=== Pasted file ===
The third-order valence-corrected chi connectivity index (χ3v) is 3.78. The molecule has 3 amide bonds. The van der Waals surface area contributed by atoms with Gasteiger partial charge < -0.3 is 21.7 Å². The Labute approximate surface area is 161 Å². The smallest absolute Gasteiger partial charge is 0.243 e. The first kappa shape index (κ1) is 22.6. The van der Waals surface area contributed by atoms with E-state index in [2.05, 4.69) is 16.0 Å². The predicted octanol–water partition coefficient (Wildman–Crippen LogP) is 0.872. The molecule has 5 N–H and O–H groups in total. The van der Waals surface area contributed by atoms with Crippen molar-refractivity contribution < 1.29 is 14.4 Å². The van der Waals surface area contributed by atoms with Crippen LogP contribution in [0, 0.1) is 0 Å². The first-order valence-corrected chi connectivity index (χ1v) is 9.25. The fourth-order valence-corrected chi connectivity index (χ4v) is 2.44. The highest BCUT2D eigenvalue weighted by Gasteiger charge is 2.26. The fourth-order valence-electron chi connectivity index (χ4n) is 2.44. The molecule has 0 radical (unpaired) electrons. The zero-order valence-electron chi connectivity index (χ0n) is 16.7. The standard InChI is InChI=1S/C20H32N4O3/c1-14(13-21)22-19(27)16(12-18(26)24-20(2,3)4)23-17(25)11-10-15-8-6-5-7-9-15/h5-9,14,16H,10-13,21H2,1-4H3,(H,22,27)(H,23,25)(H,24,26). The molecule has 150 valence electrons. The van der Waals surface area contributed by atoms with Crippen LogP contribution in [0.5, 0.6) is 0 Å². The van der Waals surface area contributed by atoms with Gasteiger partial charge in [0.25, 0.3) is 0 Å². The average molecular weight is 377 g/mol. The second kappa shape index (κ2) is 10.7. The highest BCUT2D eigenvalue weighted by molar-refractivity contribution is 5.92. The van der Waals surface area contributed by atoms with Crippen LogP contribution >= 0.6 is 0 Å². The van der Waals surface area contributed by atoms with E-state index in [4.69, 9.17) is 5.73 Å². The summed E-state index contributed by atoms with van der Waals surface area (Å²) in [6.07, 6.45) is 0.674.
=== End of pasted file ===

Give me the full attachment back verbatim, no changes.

The third-order valence-corrected chi connectivity index (χ3v) is 3.78. The molecule has 3 amide bonds. The van der Waals surface area contributed by atoms with Gasteiger partial charge < -0.3 is 21.7 Å². The Labute approximate surface area is 161 Å². The smallest absolute Gasteiger partial charge is 0.243 e. The first kappa shape index (κ1) is 22.6. The van der Waals surface area contributed by atoms with E-state index in [2.05, 4.69) is 16.0 Å². The predicted octanol–water partition coefficient (Wildman–Crippen LogP) is 0.872. The molecule has 5 N–H and O–H groups in total. The van der Waals surface area contributed by atoms with Crippen molar-refractivity contribution < 1.29 is 14.4 Å². The van der Waals surface area contributed by atoms with Crippen LogP contribution in [0, 0.1) is 0 Å². The first-order valence-corrected chi connectivity index (χ1v) is 9.25. The fourth-order valence-corrected chi connectivity index (χ4v) is 2.44. The highest BCUT2D eigenvalue weighted by Gasteiger charge is 2.26. The fourth-order valence-electron chi connectivity index (χ4n) is 2.44. The molecule has 0 radical (unpaired) electrons. The zero-order valence-electron chi connectivity index (χ0n) is 16.7. The standard InChI is InChI=1S/C20H32N4O3/c1-14(13-21)22-19(27)16(12-18(26)24-20(2,3)4)23-17(25)11-10-15-8-6-5-7-9-15/h5-9,14,16H,10-13,21H2,1-4H3,(H,22,27)(H,23,25)(H,24,26). The molecule has 150 valence electrons. The van der Waals surface area contributed by atoms with Crippen LogP contribution in [0.5, 0.6) is 0 Å². The van der Waals surface area contributed by atoms with Gasteiger partial charge in [0.25, 0.3) is 0 Å². The average molecular weight is 377 g/mol. The second kappa shape index (κ2) is 10.7. The highest BCUT2D eigenvalue weighted by molar-refractivity contribution is 5.92. The van der Waals surface area contributed by atoms with Crippen LogP contribution >= 0.6 is 0 Å². The van der Waals surface area contributed by atoms with E-state index in [4.69, 9.17) is 5.73 Å². The summed E-state index contributed by atoms with van der Waals surface area (Å²) in [6.07, 6.45) is 0.674.